Augusta County taxpayers should spend tens of millions of dollars more on renovations to the Augusta County Courthouse so that select Downtown Staunton shopkeepers can make a few extra bucks selling coffee and sandwiches.
That seems to be the position of Staunton leaders, who are now engaging the Staunton Downtown Development Association in their plain dumb pressure campaign on Gov. Glenn Youngkin to block legislation that would allow county voters to decide the next steps on the courthouse in a November referendum.
An email from SDDA Executive Director Greg Beam last week encouraged “friends” to email the governor’s director of legislative affairs, Jesse Lynch.
“The governor has heard from members of Staunton City Council as to the importance of the courthouse, but he needs to hear from the business community,” Beam said in the email. “He needs to hear about the role the courthouse plays in our economic development, our tourism initiatives, and the preservation of our history. He needs to know that the citizens and businesses within the city want to be part of the solution. He needs to hear that the business community supports a veto and pledges to work with the city and county leaders to find a solution that is the best use of taxpayer dollars.”
I responded to Beam’s email to share my view, that the City of Staunton is on the wrong side of this issue.
Beam, in response, said he hopes that “our entire community shares their views and feelings about this issue. I certainly believe that all sides should be heard, and those views taken into consideration.”
Staunton leaders have been pushing the idea that their big issue with the push for a courthouse referendum is that county voters had already overwhelmingly rejected building a new courthouse in Verona back in 2016.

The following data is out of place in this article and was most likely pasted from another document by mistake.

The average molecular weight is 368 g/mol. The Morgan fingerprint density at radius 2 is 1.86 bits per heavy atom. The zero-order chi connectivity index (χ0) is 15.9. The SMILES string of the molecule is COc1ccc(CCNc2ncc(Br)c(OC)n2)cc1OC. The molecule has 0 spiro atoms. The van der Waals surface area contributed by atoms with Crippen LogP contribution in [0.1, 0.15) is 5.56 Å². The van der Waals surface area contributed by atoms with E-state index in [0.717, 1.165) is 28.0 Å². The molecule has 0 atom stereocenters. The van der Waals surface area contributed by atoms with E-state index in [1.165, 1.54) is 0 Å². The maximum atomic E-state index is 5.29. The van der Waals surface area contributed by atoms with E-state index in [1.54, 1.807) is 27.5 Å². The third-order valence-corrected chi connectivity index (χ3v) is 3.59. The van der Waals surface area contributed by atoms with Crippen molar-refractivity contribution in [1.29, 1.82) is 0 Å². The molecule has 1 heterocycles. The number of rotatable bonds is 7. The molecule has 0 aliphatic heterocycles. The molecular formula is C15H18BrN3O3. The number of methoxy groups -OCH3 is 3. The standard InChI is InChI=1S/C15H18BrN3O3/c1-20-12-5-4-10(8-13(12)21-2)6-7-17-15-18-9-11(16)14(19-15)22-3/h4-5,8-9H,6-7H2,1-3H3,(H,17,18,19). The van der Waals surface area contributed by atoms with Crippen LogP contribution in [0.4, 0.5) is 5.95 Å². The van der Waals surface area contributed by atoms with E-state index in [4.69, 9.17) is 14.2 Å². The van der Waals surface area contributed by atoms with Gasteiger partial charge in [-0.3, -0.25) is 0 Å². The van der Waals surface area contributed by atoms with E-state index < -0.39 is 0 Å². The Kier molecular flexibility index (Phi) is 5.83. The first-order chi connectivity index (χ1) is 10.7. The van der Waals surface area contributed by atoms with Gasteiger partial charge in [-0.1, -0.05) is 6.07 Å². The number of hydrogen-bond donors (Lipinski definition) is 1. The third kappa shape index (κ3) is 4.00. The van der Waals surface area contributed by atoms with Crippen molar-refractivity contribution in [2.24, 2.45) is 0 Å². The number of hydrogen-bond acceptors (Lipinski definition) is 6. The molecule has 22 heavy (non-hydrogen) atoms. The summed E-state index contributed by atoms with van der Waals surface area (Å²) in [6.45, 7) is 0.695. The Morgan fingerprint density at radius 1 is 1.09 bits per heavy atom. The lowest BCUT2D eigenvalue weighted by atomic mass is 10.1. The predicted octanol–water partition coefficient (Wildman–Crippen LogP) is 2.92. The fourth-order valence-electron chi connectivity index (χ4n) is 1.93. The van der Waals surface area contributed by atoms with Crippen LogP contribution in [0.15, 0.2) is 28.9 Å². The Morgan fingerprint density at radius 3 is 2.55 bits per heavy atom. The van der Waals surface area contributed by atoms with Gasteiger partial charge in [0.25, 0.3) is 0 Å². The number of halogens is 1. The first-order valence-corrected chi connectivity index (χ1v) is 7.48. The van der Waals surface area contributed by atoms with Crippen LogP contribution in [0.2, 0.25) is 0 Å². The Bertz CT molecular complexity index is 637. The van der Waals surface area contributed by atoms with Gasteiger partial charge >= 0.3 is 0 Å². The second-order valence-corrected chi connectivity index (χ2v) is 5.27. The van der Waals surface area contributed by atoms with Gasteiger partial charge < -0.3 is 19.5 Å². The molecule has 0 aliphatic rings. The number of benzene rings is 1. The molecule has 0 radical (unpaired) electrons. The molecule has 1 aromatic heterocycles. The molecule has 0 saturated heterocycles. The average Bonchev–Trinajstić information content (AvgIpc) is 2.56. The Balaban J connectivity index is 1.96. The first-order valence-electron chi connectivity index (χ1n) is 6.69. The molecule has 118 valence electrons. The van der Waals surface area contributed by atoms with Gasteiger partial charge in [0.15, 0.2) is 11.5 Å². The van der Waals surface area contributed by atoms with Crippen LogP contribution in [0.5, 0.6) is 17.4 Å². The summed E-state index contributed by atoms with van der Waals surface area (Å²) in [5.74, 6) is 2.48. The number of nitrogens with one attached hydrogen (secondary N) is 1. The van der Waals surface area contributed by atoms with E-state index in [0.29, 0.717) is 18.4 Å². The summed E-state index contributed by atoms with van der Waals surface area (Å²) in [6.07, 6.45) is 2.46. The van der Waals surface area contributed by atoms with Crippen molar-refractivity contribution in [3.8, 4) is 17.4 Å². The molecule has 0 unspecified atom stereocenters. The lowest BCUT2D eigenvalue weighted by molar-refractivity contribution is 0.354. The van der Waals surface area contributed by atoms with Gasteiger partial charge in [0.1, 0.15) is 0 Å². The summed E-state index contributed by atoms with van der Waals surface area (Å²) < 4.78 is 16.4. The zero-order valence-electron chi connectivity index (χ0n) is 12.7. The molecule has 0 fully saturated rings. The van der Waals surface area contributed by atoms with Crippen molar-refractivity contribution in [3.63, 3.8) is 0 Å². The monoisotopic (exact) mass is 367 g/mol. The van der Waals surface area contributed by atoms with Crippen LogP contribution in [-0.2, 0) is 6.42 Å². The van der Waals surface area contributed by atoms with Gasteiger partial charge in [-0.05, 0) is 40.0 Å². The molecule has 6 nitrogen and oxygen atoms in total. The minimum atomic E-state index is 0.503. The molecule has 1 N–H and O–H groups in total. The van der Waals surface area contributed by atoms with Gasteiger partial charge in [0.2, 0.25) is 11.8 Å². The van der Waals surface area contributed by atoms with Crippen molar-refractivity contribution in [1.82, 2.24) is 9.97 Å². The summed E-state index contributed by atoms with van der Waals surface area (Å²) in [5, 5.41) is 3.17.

Since that 2016 vote, the county has come under a court order to address the myriad limitations at the current courthouse on Johnson Street.
Back in 2016, the issue was, build a new courthouse in Verona, or don’t, and we’ll live with what we have in Staunton.
That’s not the case in 2022.
It’s either, build a new courthouse in Verona, or build a new courthouse in Staunton, across the street from the current courthouse, at a price tag that will be far, far more costly than what would be the case in Verona.
The reason we know it will be far, far more costly: the Johnson Street corridor, as we know, is prone to flooding, with two major flood events in the past couple of years resulting in millions of dollars of damage to commercial and residential homeowners.
The engineering to avoid having a flooded-out brand-new courthouse will add significantly to the price tag.
On top of that, there’s the court order. If there’s no referendum this fall, or if there is a referendum, and county voters decide against the Verona option, the decision is effectively taken out of the hands of county leaders, and goes to a committee appointed by the Office of the Attorney General.
Similar state-directed efforts to replace aging local courthouses have ended up costing local taxpayers in those jurisdictions massive amounts, because the committees of outside experts aren’t bound by trivial matters like how a Taj Mahal of a new courthouse gets paid for.
All Staunton stands to gain from this new Taj Mahal courthouse is a few extra bucks for select downtown businesses selling sandwiches and coffee to courthouse visitors.
For this, they’re saying, county taxpayers should pay an extra $40 million or $50 million for a new courthouse in a floodplain.
Hey, to be fair, county taxpayers might actually want to pay an extra $40 million or $50 million for a new courthouse in a floodplain so that a few downtown businesses can make extra money selling sandwiches and coffee to courthouse visitors, but then again, they might not.
I’m not sure why Staunton leaders are against at least asking them the question.
Story by Chris Graham